How far back can the IRS audit you?

So you’ve received an IRS Audit notice and you’re about to break out into cold sweat. Lots of questions may be going through your mind, like how far back can the IRS audit me? Or why did the IRS choose to audit me?

Why the IRS has Chosen to Audit you

An IRS Audit doesn’t necessarily mean that you’ve done something wrong.

However, it does mean that something on your tax returns triggered their computer screening process. Because the screening involves comparing your tax return against the “norm”, often a tax return that falls too far out of the spectrum will raise an alarm.

Another cause for an IRS Audit might be that you did business with someone that is currently undergoing an audit. In such instances, the IRS needs to see data related to these transactions.

One of the chief concerns about an IRS Audit is how many years back the IRS audits. Surely, if the IRS goes back long enough, they’re bound to find something amiss right?

Remember: you should never go through an audit alone. A licensed professional can save you time, stress and in some cases – jail time. It only takes a minute to speak to an expert like Curadebt for FREE. Readers say they often feel more assured once they get a professional to face the IRS on their behalf. 

How Far Back Can the IRS Audit Me?

As of 2016, the IRS is allowed to go as far back as six years of your financial records. This recent update extended the previous limit of three years. This period is called the Statute of Limitations. It represents the absolute maximum that the IRS can go back when auditing you (by law.)

The IRS has claimed that they will typically only go back three years. They’ll do this unless they find “substantial errors” that are worth investigating. At which point, they’re likely to maximize the Statute of Limitations of 6 years.

Still, knowing how far back the IRS can go does little to allay people’s concerns. This stems from a lack of clarity in the IRS process.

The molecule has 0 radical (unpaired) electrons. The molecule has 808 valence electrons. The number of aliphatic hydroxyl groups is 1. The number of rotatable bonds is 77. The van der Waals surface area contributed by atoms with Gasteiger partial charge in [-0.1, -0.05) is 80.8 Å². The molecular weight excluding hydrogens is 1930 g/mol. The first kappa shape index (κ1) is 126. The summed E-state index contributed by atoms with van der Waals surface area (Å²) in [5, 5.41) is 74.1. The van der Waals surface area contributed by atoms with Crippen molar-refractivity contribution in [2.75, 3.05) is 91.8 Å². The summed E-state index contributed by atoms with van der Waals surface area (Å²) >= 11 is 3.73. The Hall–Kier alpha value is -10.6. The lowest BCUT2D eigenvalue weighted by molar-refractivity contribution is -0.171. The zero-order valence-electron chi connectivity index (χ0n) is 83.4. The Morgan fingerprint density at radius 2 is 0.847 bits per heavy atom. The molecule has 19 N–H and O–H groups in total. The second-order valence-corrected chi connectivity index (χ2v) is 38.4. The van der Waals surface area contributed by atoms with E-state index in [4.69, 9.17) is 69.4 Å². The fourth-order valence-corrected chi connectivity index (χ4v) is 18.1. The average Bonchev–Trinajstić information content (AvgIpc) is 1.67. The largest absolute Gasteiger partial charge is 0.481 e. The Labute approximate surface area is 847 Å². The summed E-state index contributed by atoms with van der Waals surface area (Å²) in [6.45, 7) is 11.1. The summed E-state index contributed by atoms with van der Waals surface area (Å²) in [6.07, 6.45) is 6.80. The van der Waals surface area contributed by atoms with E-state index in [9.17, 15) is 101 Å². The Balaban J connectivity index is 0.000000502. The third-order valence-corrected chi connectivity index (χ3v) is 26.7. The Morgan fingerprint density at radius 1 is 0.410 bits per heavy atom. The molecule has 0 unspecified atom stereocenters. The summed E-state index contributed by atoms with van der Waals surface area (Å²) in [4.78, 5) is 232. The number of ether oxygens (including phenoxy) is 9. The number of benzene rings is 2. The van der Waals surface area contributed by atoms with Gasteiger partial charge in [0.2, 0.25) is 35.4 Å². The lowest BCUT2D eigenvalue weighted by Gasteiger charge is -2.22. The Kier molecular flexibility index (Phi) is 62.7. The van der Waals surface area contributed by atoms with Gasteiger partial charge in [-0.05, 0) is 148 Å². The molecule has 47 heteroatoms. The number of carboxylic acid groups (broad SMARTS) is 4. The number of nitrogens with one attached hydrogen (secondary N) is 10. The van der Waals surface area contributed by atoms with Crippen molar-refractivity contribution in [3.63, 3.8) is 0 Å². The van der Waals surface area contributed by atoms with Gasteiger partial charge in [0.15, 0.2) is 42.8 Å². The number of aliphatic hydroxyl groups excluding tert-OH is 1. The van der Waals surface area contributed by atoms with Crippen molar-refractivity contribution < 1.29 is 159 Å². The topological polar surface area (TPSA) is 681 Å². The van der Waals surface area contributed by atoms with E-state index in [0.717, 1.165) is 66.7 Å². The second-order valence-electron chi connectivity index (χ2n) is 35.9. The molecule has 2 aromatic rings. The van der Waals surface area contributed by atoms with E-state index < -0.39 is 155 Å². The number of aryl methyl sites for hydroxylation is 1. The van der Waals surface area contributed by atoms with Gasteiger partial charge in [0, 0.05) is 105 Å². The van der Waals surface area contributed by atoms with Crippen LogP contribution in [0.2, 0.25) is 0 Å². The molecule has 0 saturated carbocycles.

In the next few sections, we’ll look at the types of IRS Audits, and the general process you can expect.

The Process

After receiving your financial information, the IRS can query you on the information in a three ways:

  • The field audit – IRS agents will conduct their work at your office or your house
  • The office audit – You’ll be summoned to an office within the IRS
  • The correspondence audit – This is the least stressful, as it involves the provision of information, and questioning via mail.

In a correspondence audit, you’ll be asked for various supporting documents and questions. In a field or office audit, you’ll sit down in person with an IRS officer to answer queries on your financial information.

Again, you should enlist the help of a tax expert to assist you with preparing and answering the IRS officials’ questions. Curadebt offers a FREE consultation to people facing IRS Audit problems.

IRS Audit Reconsideration

After the IRS releases its findings on the audit, you will have the opportunity to appeal the decision. This is officially called an IRS Audit Reconsideration.

The typical reasons you can employ for applying for a reconsideration include:

  • The assessments were made after the Statute of Limitations
  • The tax liability was illegally or erroneously assessed
  • The calculated taxes are excessive

While you have the right as a taxpayer to request for a reconsideration, the IRS is under no obligation to grant it to you. As such, it is absolutely imperative that you get a professional to assist you in crafting your appeal. They’ll know what arguments work and really “speak the language” of the IRS.

Should I Hire a Tax Professional When Audited?

Yes. For something as touchy as an IRS audit, I wholeheartedly recommend a licensed tax professional. Here are some reasons why you should hire a tax professional:

  • A tax specialist will have the expertise to respond to IRS queries in the best way possible.
  • They’ll also be able to help you put together the required documents such that no gaps will arouse doubt or suspicion in the auditing officers’ mind.
  • A tax specialist will also be able to advise you on whether the IRS has exceeded the Statute of Limitations, and whether you can fight against their request for an extension.
  • They can help to craft an appeal for an IRS audit reconsideration.

By having a representative, you won’t have to deal with the audit yourself. The IRS gives you the option of hiring a licensed CPA or tax attorney to represent you. In order to do that, you must sign the Form 2848.

One solid tax specialist you can look into is Curadebt. They offer tax relief and IRS audit defense services. You can use their free evaluation tool to determine if they can help with your IRS audit.